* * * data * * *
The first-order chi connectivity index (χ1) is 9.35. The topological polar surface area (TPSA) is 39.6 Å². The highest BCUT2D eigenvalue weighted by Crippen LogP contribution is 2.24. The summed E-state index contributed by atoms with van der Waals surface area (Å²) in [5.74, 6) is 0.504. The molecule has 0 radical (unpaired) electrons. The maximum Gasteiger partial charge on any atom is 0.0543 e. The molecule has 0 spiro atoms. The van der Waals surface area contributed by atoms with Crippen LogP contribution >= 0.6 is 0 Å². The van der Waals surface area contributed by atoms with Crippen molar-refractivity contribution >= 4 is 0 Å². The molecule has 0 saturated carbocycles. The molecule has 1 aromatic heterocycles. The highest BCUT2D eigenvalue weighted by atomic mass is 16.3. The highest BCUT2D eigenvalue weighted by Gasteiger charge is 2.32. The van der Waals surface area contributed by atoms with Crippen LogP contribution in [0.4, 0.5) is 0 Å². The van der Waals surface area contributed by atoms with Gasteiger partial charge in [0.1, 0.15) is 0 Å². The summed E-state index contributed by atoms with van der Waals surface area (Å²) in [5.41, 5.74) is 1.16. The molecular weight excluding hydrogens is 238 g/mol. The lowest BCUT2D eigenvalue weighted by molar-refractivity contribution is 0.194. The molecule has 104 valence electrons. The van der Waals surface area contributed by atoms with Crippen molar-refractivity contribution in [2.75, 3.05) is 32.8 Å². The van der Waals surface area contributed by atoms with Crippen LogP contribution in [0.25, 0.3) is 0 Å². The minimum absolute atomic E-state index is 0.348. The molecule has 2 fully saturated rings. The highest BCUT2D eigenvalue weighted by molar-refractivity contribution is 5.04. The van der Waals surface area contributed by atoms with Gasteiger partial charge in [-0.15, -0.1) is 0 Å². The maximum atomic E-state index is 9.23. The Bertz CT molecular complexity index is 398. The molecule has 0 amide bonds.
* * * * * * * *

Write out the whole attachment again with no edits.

The first-order chi connectivity index (χ1) is 9.35. The topological polar surface area (TPSA) is 39.6 Å². The highest BCUT2D eigenvalue weighted by Crippen LogP contribution is 2.24. The summed E-state index contributed by atoms with van der Waals surface area (Å²) in [5.74, 6) is 0.504. The molecule has 0 radical (unpaired) electrons. The maximum Gasteiger partial charge on any atom is 0.0543 e. The molecule has 0 spiro atoms. The van der Waals surface area contributed by atoms with Crippen LogP contribution >= 0.6 is 0 Å². The van der Waals surface area contributed by atoms with Crippen molar-refractivity contribution >= 4 is 0 Å². The molecule has 0 saturated carbocycles. The molecule has 1 aromatic heterocycles. The highest BCUT2D eigenvalue weighted by atomic mass is 16.3. The highest BCUT2D eigenvalue weighted by Gasteiger charge is 2.32. The van der Waals surface area contributed by atoms with Crippen LogP contribution in [0.4, 0.5) is 0 Å². The van der Waals surface area contributed by atoms with Gasteiger partial charge in [0.1, 0.15) is 0 Å². The summed E-state index contributed by atoms with van der Waals surface area (Å²) in [5.41, 5.74) is 1.16. The molecular weight excluding hydrogens is 238 g/mol. The lowest BCUT2D eigenvalue weighted by molar-refractivity contribution is 0.194. The molecule has 104 valence electrons. The van der Waals surface area contributed by atoms with Crippen molar-refractivity contribution in [2.75, 3.05) is 32.8 Å². The van der Waals surface area contributed by atoms with Crippen LogP contribution in [0.25, 0.3) is 0 Å². The minimum absolute atomic E-state index is 0.348. The molecule has 2 fully saturated rings. The highest BCUT2D eigenvalue weighted by molar-refractivity contribution is 5.04. The van der Waals surface area contributed by atoms with Gasteiger partial charge in [-0.15, -0.1) is 0 Å². The maximum atomic E-state index is 9.23. The Bertz CT molecular complexity index is 398. The molecule has 0 amide bonds.